Bisbee van fire

Bisbee firefighters FF/Paramedic Raul Villasenor,  FF/EMT Steve Schlotmann and FF/EMT Nick Hauser work to put out a van fire in front of the Copper Queen Post Office on Friday morning. Villasenor had just removed two full gas cans from the passenger side of the vehicle.


BISBEE — Black smoke billowed up from Old Bisbee on Friday morning when a 1995 Ford Econoline van caught fire while parked in front of the Copper Queen Post Office just after 8 a.m.

The owner, Richard Maul, was at the Bisbee Coffee Company having coffee when someone told him his van was on fire. Most of downtown was still empty, as the post office and most shops had yet to open, so few people were around at the time.

Smoke began billowing from under the hood, then flames shot up from the engine compartment and from the undercarriage and quickly engulfed the cab of the vehicle.

The Bisbee Fire Department got the call at 8:14 a.m. and were on the scene within five minutes with two engines, an ambulance and a rescue truck. Firefighter/paramedic Raul Villasenor, Capt. George Castillo, Lt. Mel Ray, and firefighter/EMTs Nick Hauser, Andy Decastro, Steven Schlotmann, and Ramon Borbon all worked quickly to put out the fire, while Sgt. Janus Poppe with the Bisbee Police Department directed traffic down Main Street around the fire truck. After the firefighters got most of the fire knocked down, firefighter/paramedic Raul Villasenor removed two full gas cans from the passenger side of the van. Maul, who lives on the other side of the Mule Mountains on Red Mountain Road, had just filled up his van, as well as both a five gallon and two gallon gas can that morning, Capt. Castillo said.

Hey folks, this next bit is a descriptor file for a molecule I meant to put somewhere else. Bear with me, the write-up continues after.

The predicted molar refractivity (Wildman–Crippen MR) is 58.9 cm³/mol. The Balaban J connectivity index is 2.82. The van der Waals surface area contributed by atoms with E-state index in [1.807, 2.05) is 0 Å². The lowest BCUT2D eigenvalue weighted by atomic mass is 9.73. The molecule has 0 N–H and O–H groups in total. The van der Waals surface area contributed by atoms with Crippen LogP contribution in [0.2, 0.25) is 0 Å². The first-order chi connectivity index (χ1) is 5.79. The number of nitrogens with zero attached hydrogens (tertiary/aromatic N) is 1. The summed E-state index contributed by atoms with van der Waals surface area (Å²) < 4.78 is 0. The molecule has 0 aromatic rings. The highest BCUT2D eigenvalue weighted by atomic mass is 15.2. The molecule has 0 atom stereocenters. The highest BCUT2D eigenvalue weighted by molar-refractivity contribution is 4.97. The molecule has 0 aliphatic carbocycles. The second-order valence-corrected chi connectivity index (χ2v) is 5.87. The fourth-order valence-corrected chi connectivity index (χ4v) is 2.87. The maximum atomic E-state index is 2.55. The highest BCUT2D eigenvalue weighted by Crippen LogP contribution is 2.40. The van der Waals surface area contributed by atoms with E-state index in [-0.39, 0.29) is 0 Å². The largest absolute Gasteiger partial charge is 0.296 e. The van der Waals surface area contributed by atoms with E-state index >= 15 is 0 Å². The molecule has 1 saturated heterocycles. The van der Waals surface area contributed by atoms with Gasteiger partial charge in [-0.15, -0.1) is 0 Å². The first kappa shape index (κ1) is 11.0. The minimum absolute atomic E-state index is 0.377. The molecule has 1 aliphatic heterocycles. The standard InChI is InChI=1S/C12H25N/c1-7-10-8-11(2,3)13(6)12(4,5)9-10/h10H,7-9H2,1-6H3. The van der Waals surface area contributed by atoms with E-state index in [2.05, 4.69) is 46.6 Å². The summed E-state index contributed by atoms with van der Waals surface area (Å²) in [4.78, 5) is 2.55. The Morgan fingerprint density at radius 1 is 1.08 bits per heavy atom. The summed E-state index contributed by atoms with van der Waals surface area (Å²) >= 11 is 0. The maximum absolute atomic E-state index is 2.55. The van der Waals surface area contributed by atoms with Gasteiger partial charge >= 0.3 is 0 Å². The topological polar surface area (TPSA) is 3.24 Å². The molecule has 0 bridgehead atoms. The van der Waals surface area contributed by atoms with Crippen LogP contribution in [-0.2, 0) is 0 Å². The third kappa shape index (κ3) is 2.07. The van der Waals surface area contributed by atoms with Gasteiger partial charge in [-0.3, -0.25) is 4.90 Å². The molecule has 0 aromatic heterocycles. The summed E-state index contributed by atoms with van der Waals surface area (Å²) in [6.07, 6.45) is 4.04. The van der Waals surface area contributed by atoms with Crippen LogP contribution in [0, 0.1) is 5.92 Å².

Bisbee van fire

This Ford Econoline van burst into flames while parked in front of the Copper Queen Post Office in Old Bisbee just after 8 a.m. Friday morning.

“I asked him if he was having problems with his vehicle and he said no it was running good,” Castillo said. “If the fire would have reached those gas cans there would have been an explosion. It would have flashed really bad.”

Fortunately, firefighters were able to put the fire out quickly and prevent it from reaching those gas cans and other nearby vehicles. They were on the scene for about an hour mopping up before a tow truck arrived to haul the van away, and Maul headed to the Bisbee Review office to call his wife to come pick him up.

Luckily, due to the early morning hour, both foot traffic and vehicle traffic were light, and no one was injured. Smoke and a chemical smell lingered in the downtown area but dissipated as the morning wore on.